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of the United States. In accordance with the power it confers, and in pursuance of the object it mentions, Congress has, from time to time, enacted certain statutes. The principal enactment, in force at this writing, is Section 4886 of the Revised Statutes of the United States. Subject to certain conditions and limitations, hereafter to be explained in this book, that section provides that any person who has invented or discovered any new and useful art, machine, manufacture, or composition of matter, or any new and useful improvement thereof, may obtain a patent therefor. Statute law, identical with this, has been in force in the United States ever since April 10, 1790; except that the conditions and limitations attending it have varied somewhat from time to time; and except that compositions of matter were not mentioned in the statute prior to that of February 21, 1793, though they were doubtless covered by the word “manufacture," which the earlier statute contained.

§ 2. The word “discovery” does not have, either in the Constitution or the statute, its broadest signification. It means invention, in those documents, and in them it means nothing else. The “discoveries” of inventors are inventions. The same man may invent a machine, and may discover an island or a law of nature. For doing the first of these things, the patent laws may reward him, because he is an inventor in doing it; but those laws cannot reward him for doing either of the others, because he is not an inventor in doing either. The statute provides that patents may be granted for four classes of things. These are arts, machines, manufactures, and compositions of matter. None of these things can be originally made known by discovery, as our continent was. They are not found, but are created. They are results of original thought. They are inventions.

. Laws of nature, on the other mand, can never be invented by man, though they may be discovered by him. When discovered, they may be utiized by means of an art, a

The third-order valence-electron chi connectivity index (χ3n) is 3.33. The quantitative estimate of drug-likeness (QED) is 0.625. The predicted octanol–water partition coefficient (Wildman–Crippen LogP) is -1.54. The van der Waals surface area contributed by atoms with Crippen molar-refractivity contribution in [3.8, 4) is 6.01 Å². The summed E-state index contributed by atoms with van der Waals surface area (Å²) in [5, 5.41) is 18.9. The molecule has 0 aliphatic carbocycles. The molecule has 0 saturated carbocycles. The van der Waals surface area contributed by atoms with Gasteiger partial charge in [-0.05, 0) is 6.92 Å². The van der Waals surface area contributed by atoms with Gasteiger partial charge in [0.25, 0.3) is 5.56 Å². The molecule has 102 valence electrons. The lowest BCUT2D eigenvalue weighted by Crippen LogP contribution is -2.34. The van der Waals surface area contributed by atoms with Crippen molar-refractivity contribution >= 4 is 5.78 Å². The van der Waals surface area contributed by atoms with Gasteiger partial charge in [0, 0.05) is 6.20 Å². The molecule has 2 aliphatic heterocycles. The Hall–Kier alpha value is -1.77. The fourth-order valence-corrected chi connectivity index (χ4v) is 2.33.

In re Kemper, 1 MeArthur's Patent Cases, 4, 1841.

machine, a manufacture, or a composition of matter. It is the invention of one or more of these, for the purpose of utilizing a law of nature, and not the discovery of that law, that may be rewarded with a patent.' In a few published precedents, there are phrases which seem to imply discord with these propositions; but there is no American case which invalidates them, and they are all implied and illustrated in the scientific and legal histories of the discoveries and inventions which pertain to the telegraph.

Stephen Gray, in 1729, discovered the electric current, and discovered that some substances are conductors, while other substances are non-conductors of that current; but he did not live to see those laws of nature utilized in any way. Other discoveries, relevant to electricity, were made later in the eighteenth century, by Franklin, by Galvani, and by Volta. The researches of Ersted, Ampère, and Arago, about the year 1820, disclosed the fact that a current of electricity, passing through an insulated wire, will magnetize a piece of soft iron around which any part of that wire is coiled; and the further fact, that when that current is broken, the magnetism of that iron instantly expires. This was the crowning discovery that made the electro-magnetic telegraph a possibility. Professor Morse, the inventor of that telegraph, had no share in making that discovery, nor in making either of those which preceded it. He was not a scientist. His profession pertained to the fine arts, and not to those commonly called useful. Being, however, a gentleman of reading, he was somewhat con· versant with the principal known laws of electricity and electro-magnetism, and when he found his knowledge deficient he resorted to those still better informed than himself. During an ocean voyage in 1832 he conceived the invention, which he completed in 1837, patented in 1840, and embodied in 1844 in a working telegraph from Washington to Baltimore. Morse was as justly entitled to a patent for that invention as he would have been had he

I O'Reilly o. Morse, 15 Howard, 112, 1853: Morton 0. Infirmary, 5 Blatch. 116, 1862.

been the discoverer of all the laws of nature which it utilized. On the other hand, Stephen Gray, had he lived in the time and in the country of Morse, would not have been entitled to a patent for his discovery, splendid as it was, because what he made known was neither an art, a machine, a manufacture, nor a composition of matter; and because, to have given him an exclusive right to the electric current would have been to discourage and not to promote the progress of science and useful arts. It would have been to prohibit all others, during the life of that patent, from using any electric telegraph or telephone, should any be invented. It would have been to prohibit man from utilizing one of the laws of God.